Fikri Jermadi takes a step back to take stock of Best Short Film nominees at the 28th Malaysian Film Festival.
Much of the talk about the upcoming edition of the Malaysian Film Festival have focused on the controversy with regards to its leading categories. While others will have their say, here at Thoughts on Films, we have decided (at least for now) to train our attention on the less considered but no less worthy filmmakers. The five films in the category of Best Short Film all have something different and interesting to say, and their voices are worth listening to.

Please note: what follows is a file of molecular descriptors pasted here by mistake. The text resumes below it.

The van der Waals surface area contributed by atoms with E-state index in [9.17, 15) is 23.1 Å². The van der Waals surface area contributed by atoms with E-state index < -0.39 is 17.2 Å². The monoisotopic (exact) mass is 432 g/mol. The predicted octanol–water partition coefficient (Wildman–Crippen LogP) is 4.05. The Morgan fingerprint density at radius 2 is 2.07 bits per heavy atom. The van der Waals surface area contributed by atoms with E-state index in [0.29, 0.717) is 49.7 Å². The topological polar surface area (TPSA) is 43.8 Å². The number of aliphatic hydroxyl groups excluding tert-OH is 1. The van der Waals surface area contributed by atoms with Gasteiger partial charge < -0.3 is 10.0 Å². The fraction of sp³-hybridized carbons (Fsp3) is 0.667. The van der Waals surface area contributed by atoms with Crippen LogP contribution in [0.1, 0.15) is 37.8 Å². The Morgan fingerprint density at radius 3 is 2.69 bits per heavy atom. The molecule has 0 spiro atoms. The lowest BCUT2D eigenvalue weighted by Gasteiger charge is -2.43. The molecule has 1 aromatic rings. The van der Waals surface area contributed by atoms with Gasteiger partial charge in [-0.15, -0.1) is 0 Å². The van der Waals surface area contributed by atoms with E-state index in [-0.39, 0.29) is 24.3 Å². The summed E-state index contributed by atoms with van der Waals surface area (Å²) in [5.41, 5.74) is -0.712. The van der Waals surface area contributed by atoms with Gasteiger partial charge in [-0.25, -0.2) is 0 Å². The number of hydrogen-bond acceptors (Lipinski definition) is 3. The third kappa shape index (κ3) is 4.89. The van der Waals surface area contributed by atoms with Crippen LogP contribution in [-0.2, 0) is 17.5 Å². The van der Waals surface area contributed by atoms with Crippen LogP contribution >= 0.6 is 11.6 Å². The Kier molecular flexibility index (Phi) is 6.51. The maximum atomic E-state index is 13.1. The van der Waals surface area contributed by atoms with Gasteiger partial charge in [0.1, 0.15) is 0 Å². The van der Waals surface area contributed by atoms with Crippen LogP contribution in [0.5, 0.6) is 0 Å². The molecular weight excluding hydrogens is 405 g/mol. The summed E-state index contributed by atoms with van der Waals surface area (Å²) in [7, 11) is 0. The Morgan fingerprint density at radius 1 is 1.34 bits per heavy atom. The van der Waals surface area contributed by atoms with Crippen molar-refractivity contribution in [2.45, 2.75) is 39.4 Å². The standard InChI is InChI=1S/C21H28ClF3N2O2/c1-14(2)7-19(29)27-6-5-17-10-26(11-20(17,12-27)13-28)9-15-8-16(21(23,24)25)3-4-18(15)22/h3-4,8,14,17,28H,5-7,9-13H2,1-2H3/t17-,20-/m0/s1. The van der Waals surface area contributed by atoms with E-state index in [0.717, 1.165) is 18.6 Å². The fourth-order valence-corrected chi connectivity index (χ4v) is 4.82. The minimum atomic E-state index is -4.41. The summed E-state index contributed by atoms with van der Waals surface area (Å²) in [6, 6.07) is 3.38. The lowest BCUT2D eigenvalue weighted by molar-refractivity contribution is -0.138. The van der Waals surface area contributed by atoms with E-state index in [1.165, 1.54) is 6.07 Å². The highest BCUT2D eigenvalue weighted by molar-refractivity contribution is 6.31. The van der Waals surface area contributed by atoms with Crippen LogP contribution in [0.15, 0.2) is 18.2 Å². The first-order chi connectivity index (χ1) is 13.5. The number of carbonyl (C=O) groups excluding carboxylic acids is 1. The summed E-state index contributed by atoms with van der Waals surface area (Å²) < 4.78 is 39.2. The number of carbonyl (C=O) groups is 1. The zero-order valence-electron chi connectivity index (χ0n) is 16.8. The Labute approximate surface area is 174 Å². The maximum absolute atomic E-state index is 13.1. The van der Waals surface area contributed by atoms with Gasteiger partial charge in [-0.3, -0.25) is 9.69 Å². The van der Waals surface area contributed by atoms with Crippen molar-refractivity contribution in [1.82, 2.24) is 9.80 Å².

Let’s start with ‘Selfie’, a very contemporary film in that it encapsulates the zeitgeist well. It is a simple story, one that is told within a very interesting set of aesthetics. It features a female character, involved in a relationship with a loving boyfriend. Yet we never actually see the guy. In fact, the male characters who do appear in the film tend to be quite two-dimensional in an effective way. For example, an antagonist of the film is never seen in whole, dismembered as he were by the close shots that hides his full face. It adds to the menace, suggesting a threat that is as omnipresent (it could be anyone) as it is faceless.